In 2017-2018, Chloé Déchery has been working on three different artistic and research projects:
– the making of a site-specific performance project, On The Horizon, in collaboration with Australian choreographer Jane McKernan
– the publication of a book with UK publisher Intellect which will revisit the creative process behind the making of Chloé’s latest solo piece, A Duet Without You, while considering issues of co-authorship, collaborative practices and creative labour within duet-making, dramaturgy and practice-as-research.
– the writing of an essay-documentary, What Do You See When You Turn Out the Light?, conceived in collaboration with documentary film-maker Chris Eley

On The Horizon

is a performance project between choreographer Jane McKernan and Chloé Déchery, which takes the horizon as a starting point – as a conceptual framework and tangible space – to consider our relation to landscape and distance within a public space. After an initial research residency at Critical Path in Sydney in April 2015, the artists pursued their collaboration with another R&D residency hosted by Dance4 and InDialogue in Nottingham. This second residency culminated with the sharing of a presentation at Nottingham Contemporary on 1  December 2016 and the showing of a work-in-progress at King Edward’s Park on 2 December 2016.
During the residency at Dance4, the artists developed a shared language between choreography, writing and performance around the notion of the horizon; looking at how we inhabit a place and how we experience distance.  With this work, the artists hope to enable the spectators to grasp how the spectating act can actively help us reconsider and value our relationship to our natural and daily habitat.

The book A Duet Without You, Performing Collaboration in Solo Performance

is a new publication project contracted with UK publisher Intellect. It will be co-authored by Chloé Déchery and many collaborators involved in different capacities in the creative process of Chloé’s latest solo piece A Duet Without You.
The contributors include Dr Clare Finburgh (Goldsmith University), Michael Pincbeck (Lincoln University), Deborah Pearson, Simone Kenyon, Tom Parkinson and Matt Lewis, Mary Paterson, Diana Diaman and Karen Christopher.
The book will provide an investigation grounded into performance practice and practice-as-research methodology on the issues of co-authorship and collaborative labour in a world more and more characterized by fragmentation, displacement, virtual communication and long-distance relationships. It addresses and playfully engages with the following questions: what is a duet without a partner? How does the solo form adresses the absentee(s)? What is a collaborative body? How can one sole performer enact and convey a collaborative practice? How can one body on stage carry out several voices at once? Can we stand in for others? Can we speak on behalf of others? How can we nurture a sense of “being-together” through and despite absence?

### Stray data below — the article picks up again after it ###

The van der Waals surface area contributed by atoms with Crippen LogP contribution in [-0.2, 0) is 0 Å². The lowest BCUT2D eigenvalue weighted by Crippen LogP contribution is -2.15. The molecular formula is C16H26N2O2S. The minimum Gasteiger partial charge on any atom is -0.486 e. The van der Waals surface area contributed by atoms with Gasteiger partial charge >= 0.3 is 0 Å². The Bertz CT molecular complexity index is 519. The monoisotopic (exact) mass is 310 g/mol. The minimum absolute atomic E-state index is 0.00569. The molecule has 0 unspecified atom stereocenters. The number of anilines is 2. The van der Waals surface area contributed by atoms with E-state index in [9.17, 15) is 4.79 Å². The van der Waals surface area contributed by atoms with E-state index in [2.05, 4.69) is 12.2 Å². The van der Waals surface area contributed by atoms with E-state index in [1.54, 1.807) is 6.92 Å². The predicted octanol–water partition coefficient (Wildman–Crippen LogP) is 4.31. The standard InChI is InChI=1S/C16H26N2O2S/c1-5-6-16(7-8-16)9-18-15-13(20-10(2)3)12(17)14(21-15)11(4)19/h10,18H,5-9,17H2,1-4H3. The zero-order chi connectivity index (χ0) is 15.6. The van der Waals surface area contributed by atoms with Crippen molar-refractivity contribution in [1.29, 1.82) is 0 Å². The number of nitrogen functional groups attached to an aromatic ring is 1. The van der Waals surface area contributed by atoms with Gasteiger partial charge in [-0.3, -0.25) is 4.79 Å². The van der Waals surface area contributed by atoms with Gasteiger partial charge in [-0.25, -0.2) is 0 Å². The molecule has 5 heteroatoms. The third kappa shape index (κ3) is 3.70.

The publication will provide an invaluable insight into an exemplary creative process typified by a rigorous practice-as-research methodology where practical experimentation and critical writing combine, merge and complete each other in order to generate creative material of both artistic excellence and critical value. It will stand as both an example of a professional and rigorous artistic practice which could be drawn upon for pedagogic objectives and as an experimental model for an exploratory array into devising, collaboration, fluid dramaturgy and co-authoring, collaboration and community.
The publication date is scheduled for autumn 2017.

What Do You See When You Turn Out the Light?

is an essay-film at the cross-over between an artist’s film, a documentary about a creative process and an experimental film combining fragmented writing and archival footage. The film takes at its heart the creative process conducted by French theatre-director Philippe Quesne leading to the making of his new theatre piece, La Nuit des Taupes (Welcome to Caveland!) to further explore the intertwined themes of darkness and creation while musing on various philosophical and literary references (including, notably, Plato’s Allegory of the Cave).
The film was screened for the first time at Nanterre-Amandiers on Saturday the 26th of November 2016 and was later screened at the Seghal Film Festival on Theatre and Performance in March 2017 in New-York.
The film was funded thanks to the supports of generous patrons (see the list of the benefactors below) and with the support from Nanterre-Amandiers (co-production Moustache).
For more information, you can look at the page dedicated to the project on this website

List of the benefactors :
Françoise et Bernard Guérini
Florence de Ponthaud
Françoise et François Lemarchand
Vincent Rouxel
Anne-Marie et Philippe Daemlincourt
Martine et Philippe Haspeslagh
Brigitte et Thierry Pascaut
Pascale et Guy Berruyer
Gilles Besnoit
Marie-Catherine et Charles-Henri Flammarion
Patrick Bernard
Nicole et Bernard Thiérée
Annie Clair
Agnès et Laurent Perpère
Yolande et Pascal Coupin
Catherine et Pierre Delarue
Anne-Marie et Jean-François Bijon
Eloi Déchery
Marie et Bertrand Déchery